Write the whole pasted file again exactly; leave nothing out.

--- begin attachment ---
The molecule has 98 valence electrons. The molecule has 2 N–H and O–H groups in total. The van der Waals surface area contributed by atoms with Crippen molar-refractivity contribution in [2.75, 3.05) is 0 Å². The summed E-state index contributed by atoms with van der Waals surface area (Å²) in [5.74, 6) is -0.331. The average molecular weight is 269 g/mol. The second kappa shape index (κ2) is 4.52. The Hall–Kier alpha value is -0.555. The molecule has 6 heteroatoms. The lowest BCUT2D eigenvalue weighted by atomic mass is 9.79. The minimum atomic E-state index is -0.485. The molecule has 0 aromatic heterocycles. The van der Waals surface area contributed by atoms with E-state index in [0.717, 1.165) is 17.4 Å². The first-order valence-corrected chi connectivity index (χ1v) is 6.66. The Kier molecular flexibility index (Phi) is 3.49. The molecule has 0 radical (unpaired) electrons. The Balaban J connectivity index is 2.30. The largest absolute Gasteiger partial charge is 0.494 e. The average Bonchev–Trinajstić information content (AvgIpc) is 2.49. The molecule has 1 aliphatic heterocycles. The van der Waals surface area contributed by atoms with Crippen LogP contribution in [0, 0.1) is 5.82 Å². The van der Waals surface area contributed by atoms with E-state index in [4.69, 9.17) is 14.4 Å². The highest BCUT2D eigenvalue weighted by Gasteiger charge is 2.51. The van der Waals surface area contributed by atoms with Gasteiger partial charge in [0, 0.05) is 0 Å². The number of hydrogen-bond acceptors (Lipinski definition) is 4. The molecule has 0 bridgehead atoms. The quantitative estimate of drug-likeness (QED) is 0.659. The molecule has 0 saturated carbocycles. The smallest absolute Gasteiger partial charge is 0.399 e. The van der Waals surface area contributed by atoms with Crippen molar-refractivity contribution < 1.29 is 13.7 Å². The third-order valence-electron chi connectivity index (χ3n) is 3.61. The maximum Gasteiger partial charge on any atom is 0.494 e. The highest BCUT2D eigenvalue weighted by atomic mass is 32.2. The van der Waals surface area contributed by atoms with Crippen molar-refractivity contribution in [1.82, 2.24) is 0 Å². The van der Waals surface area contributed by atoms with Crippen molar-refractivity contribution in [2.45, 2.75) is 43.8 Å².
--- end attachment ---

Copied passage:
The molecule has 98 valence electrons. The molecule has 2 N–H and O–H groups in total. The van der Waals surface area contributed by atoms with Crippen molar-refractivity contribution in [2.75, 3.05) is 0 Å². The summed E-state index contributed by atoms with van der Waals surface area (Å²) in [5.74, 6) is -0.331. The average molecular weight is 269 g/mol. The second kappa shape index (κ2) is 4.52. The Hall–Kier alpha value is -0.555. The molecule has 6 heteroatoms. The lowest BCUT2D eigenvalue weighted by atomic mass is 9.79. The minimum atomic E-state index is -0.485. The molecule has 0 aromatic heterocycles. The van der Waals surface area contributed by atoms with E-state index in [0.717, 1.165) is 17.4 Å². The first-order valence-corrected chi connectivity index (χ1v) is 6.66. The Kier molecular flexibility index (Phi) is 3.49. The molecule has 0 radical (unpaired) electrons. The Balaban J connectivity index is 2.30. The largest absolute Gasteiger partial charge is 0.494 e. The average Bonchev–Trinajstić information content (AvgIpc) is 2.49. The molecule has 1 aliphatic heterocycles. The van der Waals surface area contributed by atoms with Crippen LogP contribution in [0, 0.1) is 5.82 Å². The van der Waals surface area contributed by atoms with E-state index in [4.69, 9.17) is 14.4 Å². The highest BCUT2D eigenvalue weighted by Gasteiger charge is 2.51. The van der Waals surface area contributed by atoms with Gasteiger partial charge in [0, 0.05) is 0 Å². The number of hydrogen-bond acceptors (Lipinski definition) is 4. The molecule has 0 bridgehead atoms. The quantitative estimate of drug-likeness (QED) is 0.659. The molecule has 0 saturated carbocycles. The smallest absolute Gasteiger partial charge is 0.399 e. The van der Waals surface area contributed by atoms with Crippen molar-refractivity contribution < 1.29 is 13.7 Å². The third-order valence-electron chi connectivity index (χ3n) is 3.61. The maximum Gasteiger partial charge on any atom is 0.494 e. The highest BCUT2D eigenvalue weighted by atomic mass is 32.2. The van der Waals surface area contributed by atoms with Crippen molar-refractivity contribution in [1.82, 2.24) is 0 Å². The van der Waals surface area contributed by atoms with Crippen molar-refractivity contribution in [2.45, 2.75) is 43.8 Å².